How incredible is this woman standing beyond that glass?

This was a snapshot of spirit, a true image of someone being courageous. Jen was undergoing intensive treatment and fighting for her life, yet she was standing there trying t omake us feel better. Her voice and demeanor were calm and upbeat. As always, Jen was trying to stay positive.

I don't think she had any idea what it meant to see her right then.

In that moment I saw just how she was going to fight the cancer: on her own terms, in her own way. Showing up at our doorway sick and surely exhausted, Jen wasn't going to let the mask she wore hide her grin. And she wasn't about to let this cancer destroy her spirit. I could see clearly what Jen believed.

Cancer is not going to win.
Witnessing this, I not only believed it, too, but I felt a surge of strength go through me. I wasn't on my own, and neither was Jen. We were going to meet this challenge head-on, together. And we would win.

It wouldn't be the first time we'd faced challenges.

Both for Jen and for me, the first forty years of life have been filled with challenges. We
were both born with a rare form of dwarfism, called spondyloepiphyseal dysplasia (SED). SED is characterized by short stature and a range of medical complications that have to do with the skeletal system. It affects approximately 1 in 100,000 births and is the product of a random genetic mutation, unless one of your parents has SED. And while having a disability of this nature is difficult to manage, painful to live with, and usually requires many adaptations to function "normally," it is possible to lead a happy and prosperous life. We are two cases in point.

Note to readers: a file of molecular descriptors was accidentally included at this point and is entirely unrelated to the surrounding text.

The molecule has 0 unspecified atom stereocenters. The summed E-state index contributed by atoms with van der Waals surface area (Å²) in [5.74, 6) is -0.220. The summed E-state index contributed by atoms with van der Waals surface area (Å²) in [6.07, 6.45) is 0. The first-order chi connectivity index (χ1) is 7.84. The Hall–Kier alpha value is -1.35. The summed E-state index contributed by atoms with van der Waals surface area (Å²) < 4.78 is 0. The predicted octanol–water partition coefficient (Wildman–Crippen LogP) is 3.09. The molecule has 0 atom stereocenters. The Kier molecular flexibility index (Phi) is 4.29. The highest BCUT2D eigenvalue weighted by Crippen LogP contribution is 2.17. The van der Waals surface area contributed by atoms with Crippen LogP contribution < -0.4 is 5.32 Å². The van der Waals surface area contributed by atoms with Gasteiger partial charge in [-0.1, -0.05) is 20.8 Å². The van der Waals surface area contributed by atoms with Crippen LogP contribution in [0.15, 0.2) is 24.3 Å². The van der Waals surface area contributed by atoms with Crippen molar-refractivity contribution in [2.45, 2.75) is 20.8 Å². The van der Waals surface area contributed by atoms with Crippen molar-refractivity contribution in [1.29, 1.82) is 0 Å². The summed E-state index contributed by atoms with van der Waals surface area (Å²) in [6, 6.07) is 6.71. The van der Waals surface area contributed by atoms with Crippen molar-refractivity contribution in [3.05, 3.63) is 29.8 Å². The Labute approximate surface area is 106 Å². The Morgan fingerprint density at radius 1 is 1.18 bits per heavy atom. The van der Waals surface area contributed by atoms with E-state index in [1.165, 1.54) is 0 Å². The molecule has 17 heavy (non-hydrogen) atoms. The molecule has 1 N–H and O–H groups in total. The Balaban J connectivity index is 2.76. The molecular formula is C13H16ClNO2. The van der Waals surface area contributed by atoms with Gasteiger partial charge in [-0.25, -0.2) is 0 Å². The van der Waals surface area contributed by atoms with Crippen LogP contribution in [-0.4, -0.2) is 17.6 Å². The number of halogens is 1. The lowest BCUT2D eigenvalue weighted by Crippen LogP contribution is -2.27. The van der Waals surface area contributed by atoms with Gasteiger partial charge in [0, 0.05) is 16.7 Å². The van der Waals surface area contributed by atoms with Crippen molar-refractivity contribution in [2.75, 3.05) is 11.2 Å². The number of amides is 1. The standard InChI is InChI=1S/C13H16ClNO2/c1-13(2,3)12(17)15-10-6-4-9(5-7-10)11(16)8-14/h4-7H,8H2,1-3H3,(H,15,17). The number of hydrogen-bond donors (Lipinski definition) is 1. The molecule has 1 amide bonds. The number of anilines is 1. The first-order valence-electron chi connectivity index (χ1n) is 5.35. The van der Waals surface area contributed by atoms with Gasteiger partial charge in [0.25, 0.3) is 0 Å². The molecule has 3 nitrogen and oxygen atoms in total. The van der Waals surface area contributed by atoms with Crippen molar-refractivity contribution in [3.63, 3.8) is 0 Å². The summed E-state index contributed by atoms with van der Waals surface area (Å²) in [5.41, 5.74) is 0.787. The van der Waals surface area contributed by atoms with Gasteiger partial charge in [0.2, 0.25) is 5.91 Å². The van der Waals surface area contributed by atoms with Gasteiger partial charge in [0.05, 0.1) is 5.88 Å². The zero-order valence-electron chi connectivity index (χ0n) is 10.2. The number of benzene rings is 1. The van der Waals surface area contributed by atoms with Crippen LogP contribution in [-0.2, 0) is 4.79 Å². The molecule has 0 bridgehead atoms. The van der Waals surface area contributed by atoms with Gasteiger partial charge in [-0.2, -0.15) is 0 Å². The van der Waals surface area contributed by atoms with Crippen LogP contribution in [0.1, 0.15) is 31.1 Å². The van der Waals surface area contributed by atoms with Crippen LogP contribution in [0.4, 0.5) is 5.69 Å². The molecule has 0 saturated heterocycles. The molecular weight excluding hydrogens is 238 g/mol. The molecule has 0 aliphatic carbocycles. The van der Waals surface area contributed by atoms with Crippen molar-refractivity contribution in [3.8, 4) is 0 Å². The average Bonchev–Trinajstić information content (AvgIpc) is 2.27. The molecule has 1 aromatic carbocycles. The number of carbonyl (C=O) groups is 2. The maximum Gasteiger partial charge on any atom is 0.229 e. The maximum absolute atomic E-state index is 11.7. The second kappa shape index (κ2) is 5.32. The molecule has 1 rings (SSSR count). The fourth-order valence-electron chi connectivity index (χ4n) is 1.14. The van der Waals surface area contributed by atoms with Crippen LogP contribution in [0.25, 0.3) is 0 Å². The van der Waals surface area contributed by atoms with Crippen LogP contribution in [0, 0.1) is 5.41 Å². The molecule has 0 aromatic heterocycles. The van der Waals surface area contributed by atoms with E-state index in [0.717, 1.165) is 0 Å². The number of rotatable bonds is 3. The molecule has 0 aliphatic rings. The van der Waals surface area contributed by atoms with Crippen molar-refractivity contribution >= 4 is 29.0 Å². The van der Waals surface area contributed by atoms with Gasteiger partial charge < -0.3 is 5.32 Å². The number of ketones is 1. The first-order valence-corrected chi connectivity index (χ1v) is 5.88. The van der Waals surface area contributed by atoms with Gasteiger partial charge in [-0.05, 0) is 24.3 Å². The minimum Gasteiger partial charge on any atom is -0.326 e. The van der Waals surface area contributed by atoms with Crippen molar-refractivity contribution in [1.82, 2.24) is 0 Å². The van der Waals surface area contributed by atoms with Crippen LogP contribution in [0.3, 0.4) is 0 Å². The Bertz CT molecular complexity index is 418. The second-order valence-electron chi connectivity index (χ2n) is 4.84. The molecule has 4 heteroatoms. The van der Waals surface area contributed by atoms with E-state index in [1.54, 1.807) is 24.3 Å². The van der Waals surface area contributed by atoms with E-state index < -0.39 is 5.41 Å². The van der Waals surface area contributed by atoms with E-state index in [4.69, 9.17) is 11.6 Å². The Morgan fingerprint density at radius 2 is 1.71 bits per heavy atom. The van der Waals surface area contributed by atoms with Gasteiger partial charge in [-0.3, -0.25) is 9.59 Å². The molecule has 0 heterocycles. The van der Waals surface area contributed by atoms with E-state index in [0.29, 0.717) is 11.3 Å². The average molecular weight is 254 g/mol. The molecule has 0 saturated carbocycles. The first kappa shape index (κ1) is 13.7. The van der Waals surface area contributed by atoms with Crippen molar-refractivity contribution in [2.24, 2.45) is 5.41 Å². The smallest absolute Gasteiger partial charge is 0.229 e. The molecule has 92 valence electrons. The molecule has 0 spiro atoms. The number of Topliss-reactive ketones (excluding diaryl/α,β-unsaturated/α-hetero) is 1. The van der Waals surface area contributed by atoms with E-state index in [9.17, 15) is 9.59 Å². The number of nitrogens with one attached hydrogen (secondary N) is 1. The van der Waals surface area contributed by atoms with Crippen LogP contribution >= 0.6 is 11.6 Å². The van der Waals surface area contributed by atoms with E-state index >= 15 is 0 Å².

People ask us all the time how we both have such positive attitudes, despite all the
challenges we've faced. These challenges could have led to emotional turmoil and negativity. We could have let our differences get the better of us, keeping us from being all we could be. So what happened, people ask us. How did we end up being so optimistic?

That is what this book is about. What has touched us and forged our resilience. And more importantly, what we now turn to time and time again as new challenges continue to arise.

Unfortunately, there is no magic pill to take. But we have come up with something of a philosophy to live by, a way of approaching life. In this book, we would like to introduce to you our mantra: Think Big.